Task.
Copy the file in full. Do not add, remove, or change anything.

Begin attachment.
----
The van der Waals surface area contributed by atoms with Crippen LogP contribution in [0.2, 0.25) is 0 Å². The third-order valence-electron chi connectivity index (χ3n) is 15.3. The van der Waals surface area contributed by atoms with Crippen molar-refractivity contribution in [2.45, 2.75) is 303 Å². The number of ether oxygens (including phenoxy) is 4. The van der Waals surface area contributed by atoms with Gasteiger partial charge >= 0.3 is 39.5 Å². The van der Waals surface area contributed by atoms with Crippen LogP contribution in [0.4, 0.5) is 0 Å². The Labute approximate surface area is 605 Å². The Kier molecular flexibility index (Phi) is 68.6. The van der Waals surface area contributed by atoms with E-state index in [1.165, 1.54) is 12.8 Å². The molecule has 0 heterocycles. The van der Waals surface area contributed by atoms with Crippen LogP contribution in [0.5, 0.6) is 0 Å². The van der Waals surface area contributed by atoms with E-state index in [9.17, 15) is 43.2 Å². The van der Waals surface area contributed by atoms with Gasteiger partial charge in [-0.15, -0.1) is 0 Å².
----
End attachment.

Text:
The van der Waals surface area contributed by atoms with Crippen LogP contribution in [0.2, 0.25) is 0 Å². The third-order valence-electron chi connectivity index (χ3n) is 15.3. The van der Waals surface area contributed by atoms with Crippen molar-refractivity contribution in [2.45, 2.75) is 303 Å². The number of ether oxygens (including phenoxy) is 4. The van der Waals surface area contributed by atoms with Gasteiger partial charge >= 0.3 is 39.5 Å². The van der Waals surface area contributed by atoms with Crippen LogP contribution in [0.4, 0.5) is 0 Å². The Labute approximate surface area is 605 Å². The Kier molecular flexibility index (Phi) is 68.6. The van der Waals surface area contributed by atoms with E-state index in [1.165, 1.54) is 12.8 Å². The molecule has 0 heterocycles. The van der Waals surface area contributed by atoms with Crippen LogP contribution in [0.5, 0.6) is 0 Å². The van der Waals surface area contributed by atoms with E-state index in [9.17, 15) is 43.2 Å². The van der Waals surface area contributed by atoms with Gasteiger partial charge in [-0.15, -0.1) is 0 Å².